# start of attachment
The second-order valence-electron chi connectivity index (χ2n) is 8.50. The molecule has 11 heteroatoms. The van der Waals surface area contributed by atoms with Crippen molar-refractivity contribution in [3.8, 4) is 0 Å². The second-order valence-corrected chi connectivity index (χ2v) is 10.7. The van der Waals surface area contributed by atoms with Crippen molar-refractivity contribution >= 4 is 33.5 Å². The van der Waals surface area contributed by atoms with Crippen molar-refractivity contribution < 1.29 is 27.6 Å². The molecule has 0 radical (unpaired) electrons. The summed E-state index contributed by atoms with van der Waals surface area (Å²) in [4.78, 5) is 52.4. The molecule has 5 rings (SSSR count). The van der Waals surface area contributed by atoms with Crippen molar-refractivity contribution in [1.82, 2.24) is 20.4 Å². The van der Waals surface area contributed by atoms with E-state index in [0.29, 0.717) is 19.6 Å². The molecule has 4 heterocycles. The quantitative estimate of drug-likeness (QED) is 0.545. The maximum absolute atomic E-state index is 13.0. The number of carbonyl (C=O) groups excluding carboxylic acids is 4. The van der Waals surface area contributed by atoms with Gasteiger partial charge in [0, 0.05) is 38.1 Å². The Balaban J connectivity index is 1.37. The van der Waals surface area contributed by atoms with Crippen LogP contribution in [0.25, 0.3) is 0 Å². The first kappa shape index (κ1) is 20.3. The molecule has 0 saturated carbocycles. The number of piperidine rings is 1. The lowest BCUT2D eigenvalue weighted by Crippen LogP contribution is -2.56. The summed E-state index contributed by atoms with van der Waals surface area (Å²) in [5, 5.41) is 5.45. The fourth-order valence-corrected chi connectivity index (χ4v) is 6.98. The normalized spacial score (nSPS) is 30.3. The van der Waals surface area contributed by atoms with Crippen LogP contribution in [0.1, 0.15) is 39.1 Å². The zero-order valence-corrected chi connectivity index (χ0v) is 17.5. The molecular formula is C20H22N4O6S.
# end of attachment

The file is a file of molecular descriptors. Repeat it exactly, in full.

The second-order valence-electron chi connectivity index (χ2n) is 8.50. The molecule has 11 heteroatoms. The van der Waals surface area contributed by atoms with Crippen molar-refractivity contribution in [3.8, 4) is 0 Å². The second-order valence-corrected chi connectivity index (χ2v) is 10.7. The van der Waals surface area contributed by atoms with Crippen molar-refractivity contribution >= 4 is 33.5 Å². The van der Waals surface area contributed by atoms with Crippen molar-refractivity contribution < 1.29 is 27.6 Å². The molecule has 0 radical (unpaired) electrons. The summed E-state index contributed by atoms with van der Waals surface area (Å²) in [4.78, 5) is 52.4. The molecule has 5 rings (SSSR count). The van der Waals surface area contributed by atoms with Crippen molar-refractivity contribution in [1.82, 2.24) is 20.4 Å². The van der Waals surface area contributed by atoms with E-state index in [0.29, 0.717) is 19.6 Å². The molecule has 4 heterocycles. The quantitative estimate of drug-likeness (QED) is 0.545. The maximum absolute atomic E-state index is 13.0. The number of carbonyl (C=O) groups excluding carboxylic acids is 4. The van der Waals surface area contributed by atoms with Gasteiger partial charge in [0, 0.05) is 38.1 Å². The Balaban J connectivity index is 1.37. The van der Waals surface area contributed by atoms with Crippen LogP contribution in [0.25, 0.3) is 0 Å². The first kappa shape index (κ1) is 20.3. The molecule has 0 saturated carbocycles. The number of piperidine rings is 1. The lowest BCUT2D eigenvalue weighted by Crippen LogP contribution is -2.56. The summed E-state index contributed by atoms with van der Waals surface area (Å²) in [5, 5.41) is 5.45. The fourth-order valence-corrected chi connectivity index (χ4v) is 6.98. The normalized spacial score (nSPS) is 30.3. The van der Waals surface area contributed by atoms with Crippen LogP contribution in [0.1, 0.15) is 39.1 Å². The zero-order valence-corrected chi connectivity index (χ0v) is 17.5. The molecular formula is C20H22N4O6S.